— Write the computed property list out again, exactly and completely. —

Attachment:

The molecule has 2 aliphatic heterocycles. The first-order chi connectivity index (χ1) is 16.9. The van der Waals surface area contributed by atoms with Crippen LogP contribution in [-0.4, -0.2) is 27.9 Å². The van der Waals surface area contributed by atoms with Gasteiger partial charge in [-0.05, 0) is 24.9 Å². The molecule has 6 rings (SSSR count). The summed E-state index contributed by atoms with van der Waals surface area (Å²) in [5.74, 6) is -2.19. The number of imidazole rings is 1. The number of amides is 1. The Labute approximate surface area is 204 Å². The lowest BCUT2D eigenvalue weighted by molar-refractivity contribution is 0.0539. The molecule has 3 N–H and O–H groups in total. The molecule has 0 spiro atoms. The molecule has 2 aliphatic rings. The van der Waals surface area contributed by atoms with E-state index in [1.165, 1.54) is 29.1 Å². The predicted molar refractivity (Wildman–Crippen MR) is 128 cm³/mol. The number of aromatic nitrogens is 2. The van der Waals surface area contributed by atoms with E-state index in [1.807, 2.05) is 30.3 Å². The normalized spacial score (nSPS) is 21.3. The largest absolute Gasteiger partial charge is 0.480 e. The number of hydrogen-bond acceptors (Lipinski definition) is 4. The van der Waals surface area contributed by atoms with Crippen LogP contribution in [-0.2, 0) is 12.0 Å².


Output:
The molecule has 2 aliphatic heterocycles. The first-order chi connectivity index (χ1) is 16.9. The van der Waals surface area contributed by atoms with Crippen LogP contribution in [-0.4, -0.2) is 27.9 Å². The van der Waals surface area contributed by atoms with Gasteiger partial charge in [-0.05, 0) is 24.9 Å². The molecule has 6 rings (SSSR count). The summed E-state index contributed by atoms with van der Waals surface area (Å²) in [5.74, 6) is -2.19. The number of imidazole rings is 1. The number of amides is 1. The Labute approximate surface area is 204 Å². The lowest BCUT2D eigenvalue weighted by molar-refractivity contribution is 0.0539. The molecule has 3 N–H and O–H groups in total. The molecule has 0 spiro atoms. The molecule has 2 aliphatic rings. The van der Waals surface area contributed by atoms with E-state index in [1.165, 1.54) is 29.1 Å². The predicted molar refractivity (Wildman–Crippen MR) is 128 cm³/mol. The number of aromatic nitrogens is 2. The van der Waals surface area contributed by atoms with E-state index in [1.807, 2.05) is 30.3 Å². The normalized spacial score (nSPS) is 21.3. The largest absolute Gasteiger partial charge is 0.480 e. The number of hydrogen-bond acceptors (Lipinski definition) is 4. The van der Waals surface area contributed by atoms with Crippen LogP contribution in [-0.2, 0) is 12.0 Å².